The dawn was breaking and the strong Sudanese sun would soon be heating up the rock around us. The streets were starting to wake up. Small coffee stalls were lighting their fires and donkey carts were heading off to start their day of work. We picked our way through the vast fields of granite boulders. The occasional grunts of alarm from sleepy baboons that later in the day patrol the granite domes of Jebel Taka would sound from in amongst the boulders. Vultures could be seen soaring on thermals high above as the sun’s rays began to warm the reaching cliffs. So much unclimbed rock, so little time.
The following notes were taken from a research trip I did in 2013. Some of the costs are from my 2015 climbing trip. Some of these will now be out of doubt but these notes will give you a god place to start from if organizing your own trip. In return all I ask is that you let me know how you got on and send any new route info to me so that the next person can enjoy your routes as well as mine.
I have produced a KML file that includes locations of boulders and other points of interest. Please email me if you would like this file. Enjoy...
There are seven large main granite domes in the Jebel Taka massive. The interconnecting slopes are littered with seemingly countless boulders of various sizes, angles and quality. The rock on the domes is a desert exfoliating granite. In areas this can be very lessened you will need to do your best to avoid the worst of it. There are corners and crack systems that cut through the domes providing natural lines to aim for. These are often discontinuous to the summit and may require bold face climbing to complete. But there are a few lines to attempt, varying in length from a couple of pitches to several hundred meters high. When choosing your line to climb on you will have to pay close attention to the small white dots that the climb may go past. These on closer inspection are A) not that small and B) are nest belonging to vultures. These are not the types of birds that, on your approach, squawk and fly off. No, these are very impressive birds that might decide to attack you with their razor sharp beak and talons. The climber will need to have a back up plan if the foe is too large to pass.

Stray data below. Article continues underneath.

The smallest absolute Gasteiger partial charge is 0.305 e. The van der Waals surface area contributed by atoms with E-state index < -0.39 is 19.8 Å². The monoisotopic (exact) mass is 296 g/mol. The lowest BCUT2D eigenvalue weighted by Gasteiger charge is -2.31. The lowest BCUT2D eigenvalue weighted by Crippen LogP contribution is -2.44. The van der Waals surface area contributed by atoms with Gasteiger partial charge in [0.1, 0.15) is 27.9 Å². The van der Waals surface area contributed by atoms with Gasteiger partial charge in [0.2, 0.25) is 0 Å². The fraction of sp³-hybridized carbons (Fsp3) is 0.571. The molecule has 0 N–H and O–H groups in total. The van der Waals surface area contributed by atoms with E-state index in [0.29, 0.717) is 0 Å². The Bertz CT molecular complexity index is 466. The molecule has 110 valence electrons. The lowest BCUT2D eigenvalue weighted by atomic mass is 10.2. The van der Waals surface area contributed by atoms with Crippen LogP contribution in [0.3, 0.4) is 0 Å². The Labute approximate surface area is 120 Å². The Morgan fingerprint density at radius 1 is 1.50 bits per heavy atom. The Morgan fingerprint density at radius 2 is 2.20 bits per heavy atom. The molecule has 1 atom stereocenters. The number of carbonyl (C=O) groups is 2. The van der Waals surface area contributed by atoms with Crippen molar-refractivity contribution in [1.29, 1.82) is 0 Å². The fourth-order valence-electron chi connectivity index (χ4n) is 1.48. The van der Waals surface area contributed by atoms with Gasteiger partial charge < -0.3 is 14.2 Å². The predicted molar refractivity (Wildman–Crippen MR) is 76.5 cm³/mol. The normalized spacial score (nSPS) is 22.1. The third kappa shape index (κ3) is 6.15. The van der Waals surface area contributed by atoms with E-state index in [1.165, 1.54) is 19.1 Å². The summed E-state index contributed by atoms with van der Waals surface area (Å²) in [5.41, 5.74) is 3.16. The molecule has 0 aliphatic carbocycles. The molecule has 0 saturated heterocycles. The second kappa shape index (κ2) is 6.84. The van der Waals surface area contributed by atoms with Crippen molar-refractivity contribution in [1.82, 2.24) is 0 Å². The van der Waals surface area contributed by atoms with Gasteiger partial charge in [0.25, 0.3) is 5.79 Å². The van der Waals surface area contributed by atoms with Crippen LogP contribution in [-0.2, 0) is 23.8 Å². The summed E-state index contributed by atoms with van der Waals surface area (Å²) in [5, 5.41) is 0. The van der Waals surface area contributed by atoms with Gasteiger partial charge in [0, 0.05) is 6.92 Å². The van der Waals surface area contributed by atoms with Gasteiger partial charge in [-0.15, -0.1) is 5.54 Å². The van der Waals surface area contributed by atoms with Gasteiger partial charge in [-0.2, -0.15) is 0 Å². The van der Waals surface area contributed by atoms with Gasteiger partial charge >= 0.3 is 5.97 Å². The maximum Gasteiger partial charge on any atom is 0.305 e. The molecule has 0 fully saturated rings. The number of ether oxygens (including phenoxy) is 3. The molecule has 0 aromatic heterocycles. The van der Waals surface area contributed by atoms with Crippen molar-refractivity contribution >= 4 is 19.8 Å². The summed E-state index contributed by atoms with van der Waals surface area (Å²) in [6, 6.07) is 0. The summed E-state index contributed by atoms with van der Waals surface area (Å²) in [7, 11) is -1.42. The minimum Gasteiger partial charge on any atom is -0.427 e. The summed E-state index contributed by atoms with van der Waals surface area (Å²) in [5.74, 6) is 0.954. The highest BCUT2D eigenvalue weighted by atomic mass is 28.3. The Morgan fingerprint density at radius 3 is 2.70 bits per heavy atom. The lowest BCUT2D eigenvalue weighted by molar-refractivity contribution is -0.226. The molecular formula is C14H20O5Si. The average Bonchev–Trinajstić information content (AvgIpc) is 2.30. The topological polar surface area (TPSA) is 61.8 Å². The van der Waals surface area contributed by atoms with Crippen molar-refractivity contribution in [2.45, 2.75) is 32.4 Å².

The Google Earth image below shows points of interest in Khartoum.
Transport in Khartoum - Taxi from the airport will cost between 40 - 100SDG. There is some room for haggling, but obviously the drivers know your options are limited. It is possible to walk out of the airport (5 mins) and catch a taxi from the amin road, which will be cheaper. Otherwise in Khartoum microbus and tuk-tuks cost 20-40SDG per trip. One taxi driver I used is called Jusef (0121451736). Note that it is hard to get a taxi outside of the Bourgainvilla Guest House to the bus station (Especially in the morning). Taxi from the hotel costs 100SDG(2015 price) this compares with a taxi from the street costing 50-60SDG.